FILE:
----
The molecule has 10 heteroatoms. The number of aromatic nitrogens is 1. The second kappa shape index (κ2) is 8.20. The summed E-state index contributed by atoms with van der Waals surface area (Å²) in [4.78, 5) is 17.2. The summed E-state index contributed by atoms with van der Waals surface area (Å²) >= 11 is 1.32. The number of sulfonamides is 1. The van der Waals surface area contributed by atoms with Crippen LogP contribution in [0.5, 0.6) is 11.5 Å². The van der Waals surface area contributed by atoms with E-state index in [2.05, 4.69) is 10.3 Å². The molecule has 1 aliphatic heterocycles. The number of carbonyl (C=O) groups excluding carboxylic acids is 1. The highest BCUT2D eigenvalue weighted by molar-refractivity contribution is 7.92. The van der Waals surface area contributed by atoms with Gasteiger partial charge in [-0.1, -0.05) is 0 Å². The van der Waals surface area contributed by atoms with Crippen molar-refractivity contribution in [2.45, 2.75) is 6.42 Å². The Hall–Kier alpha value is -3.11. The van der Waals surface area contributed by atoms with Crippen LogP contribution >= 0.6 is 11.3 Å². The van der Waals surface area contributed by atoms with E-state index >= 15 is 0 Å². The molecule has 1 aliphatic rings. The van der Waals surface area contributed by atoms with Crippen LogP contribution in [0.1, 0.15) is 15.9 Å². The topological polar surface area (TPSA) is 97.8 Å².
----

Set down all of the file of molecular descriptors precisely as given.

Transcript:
The molecule has 10 heteroatoms. The number of aromatic nitrogens is 1. The second kappa shape index (κ2) is 8.20. The summed E-state index contributed by atoms with van der Waals surface area (Å²) in [4.78, 5) is 17.2. The summed E-state index contributed by atoms with van der Waals surface area (Å²) >= 11 is 1.32. The number of sulfonamides is 1. The van der Waals surface area contributed by atoms with Crippen LogP contribution in [0.5, 0.6) is 11.5 Å². The van der Waals surface area contributed by atoms with E-state index in [2.05, 4.69) is 10.3 Å². The molecule has 1 aliphatic heterocycles. The number of carbonyl (C=O) groups excluding carboxylic acids is 1. The highest BCUT2D eigenvalue weighted by molar-refractivity contribution is 7.92. The van der Waals surface area contributed by atoms with Gasteiger partial charge in [-0.1, -0.05) is 0 Å². The van der Waals surface area contributed by atoms with Crippen molar-refractivity contribution in [2.45, 2.75) is 6.42 Å². The Hall–Kier alpha value is -3.11. The van der Waals surface area contributed by atoms with Crippen LogP contribution >= 0.6 is 11.3 Å². The van der Waals surface area contributed by atoms with E-state index >= 15 is 0 Å². The molecule has 1 aliphatic rings. The van der Waals surface area contributed by atoms with Crippen LogP contribution in [0.1, 0.15) is 15.9 Å². The topological polar surface area (TPSA) is 97.8 Å².